Inside Out Aspiring Artists Competition

Inside Out is about taking what’s inside and turning it into art that will live outside.

Young artists: this is for you!

Winning entries will be produced by SCAPE and exhibited during the next SCAPE Public Art Season, 23 November 2024 to 15 February 2025.

Submit your design, responding to SCAPE’s Season 2024 curatorial theme Material / Immaterial Worlds.

Three categories: sculpture, mural, and photography.

Two age groups: Junior = Years 1-8; Senior = Years 9-13.

Entries close on 23 August 2024.

Read on for details about:

  • what you need to submit
  • how you can submit + link to online submission form
  • timeframes
  • the theme
  • asking questions + getting our educator to visit your school

What you need to submit

Your name, year group, school, and contact details.

Plus the Selection Panel want to see:

  • Images: show your ideas through sketches, drawings, photographs, computer aided design or a combination; and
  • A Written Statement: between 50-250 words, that outlines your idea and design and tells us how it relates to the theme.

Submit your design in response to the SCAPE Public Art Season 2024 theme. If you win, your sculpture will be created at up to three metres. You should design your sculpture to go on a plinth, be suspended from a tree, or rest on the ground.


Submit your design in response to the SCAPE Public Art Season 2024 theme. If you win, your final mural will be 2.4m x 1.2m, and the paint will be from the Resene colour palette.


Submit up to ten photos in response to the SCAPE Public Art Season 2024 theme. If you win, we will display four of your photos as a series. Winning images will be printed at 1.8m x 1m. Photographs may need to be cropped to this proportion. Upload your photos at the highest possible resolution. File type: jpg, ai, pdf, tif.

How to submit

Download a submission from here, or get one from your school:

Get your completed form to us by 23 August. You can:

  • Email to
  • Post to Sarah Ackerley, Education Manager, SCAPE Public Art, 301 Montreal St, Christchurch 8013.
  • Hand it to us at Level 1, 301 Montreal St (up the stairs next to the Locky Dock), Tuesdays to Fridays 10am to 5pm.
  • Get your teacher to gather up all the class submissions and contact Sarah to collect them.

Timeframes for 2024

Submit by: 23 August

Winners notified: late August

Production: September-October

Public opening: 23 November

Theme for 2024

The theme for SCAPE Public Art Season 2024 is Material / Immaterial Worlds. Entries in the Inside Out Aspiring Artists Competition for 2024 must respond to this theme.

How does an unseen world affect your physical world?

We are all born with taha tinana (our body), taha hinengaro (our mind), and taha wairua (our spirit). These things inform who we are. Our bodies and the objects around us take up space and exist in a ‘material’ world. However there are also many things that affect us even though we can’t touch, see, feel, hear, small, or taste them. Do our emotions, feelings, thoughts and ideas exist in the ‘immaterial’ or ‘material’ world?

Emotions, feelings, thoughts and ideas cannot be seen or touched, but they influence our behaviour, our relationships with others, and the way we live. We may have thoughts on climate change and take action by reducing our car travel. We can feel emotions physically: in laughter, tears, butterflies in the stomach, a tight chest. The theme for the SCAPE 2024 Season began as an idea but has now become these words you are reading. Is there a line that divides these two worlds or are we constantly moving between them?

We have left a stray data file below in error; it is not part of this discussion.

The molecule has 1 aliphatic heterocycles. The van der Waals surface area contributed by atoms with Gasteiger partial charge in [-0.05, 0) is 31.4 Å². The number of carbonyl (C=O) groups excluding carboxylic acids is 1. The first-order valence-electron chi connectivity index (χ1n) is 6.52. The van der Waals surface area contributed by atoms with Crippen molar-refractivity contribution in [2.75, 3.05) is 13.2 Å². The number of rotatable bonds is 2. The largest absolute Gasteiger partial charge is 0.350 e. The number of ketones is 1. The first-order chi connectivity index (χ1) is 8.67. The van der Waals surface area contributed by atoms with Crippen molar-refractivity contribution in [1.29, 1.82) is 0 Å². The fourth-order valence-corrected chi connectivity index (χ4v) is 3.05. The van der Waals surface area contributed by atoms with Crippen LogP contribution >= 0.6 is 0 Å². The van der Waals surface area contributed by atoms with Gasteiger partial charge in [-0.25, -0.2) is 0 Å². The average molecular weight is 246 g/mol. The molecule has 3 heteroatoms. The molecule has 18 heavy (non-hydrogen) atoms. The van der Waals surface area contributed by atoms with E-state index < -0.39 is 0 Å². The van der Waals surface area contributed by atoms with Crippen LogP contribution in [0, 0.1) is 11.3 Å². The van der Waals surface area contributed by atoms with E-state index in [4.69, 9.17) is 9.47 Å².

In te ao Māori, mauri is the life force of an object or being. The combination of the physical body and the mauri create wairua – a living soul. All things have wairua, our physical bodies, the earth, people and animals. When a person dies their remains are given back to Papatūānuku (Earth Mother) but their spirit lives on and travels to be with the atua (gods) that created them.

In te reo Māori, wai means water or who and rua means two. In this sense our wairua connects us to both the physical and the spiritual worlds. It links your present, future and past. It is reflected in the places and people we feel a connection to – the place you grew up, the beaches you swam at, the mountains you climbed, the whenua (land) of your ancestors, your whānau, friends, hapū and iwi. What has shaped your wairua? How do these connections shape your identity? These powerful bounds create a sense of belonging, even when things are not going well or you are far away.

Our wairua is also tied to our wellbeing. It changes with our life experiences. How does your wairua influence the way see, act and feel? There may be times in life when you feel like you don’t belong, you are overwhelmed, you are not making good decisions, your wairua is not well. These feelings can affect other areas of life, such as our relationships with family and friends. What do you do to nurture your wairua?

Wairua can be expressed in many forms like dance, song, karakia, weaving, carving, storytelling or even public art. How do you express your wairua? What would it look like as a work of art?

EXTRA teaching resource: you are welcome to view, download and use our InsideOut powerpoint for schools 2024 final.


Contact us

If you would like our educator to visit your school, or you have any questions, contact Sarah on 027 359 6489 or








Elizabeth Ball Charitable Trust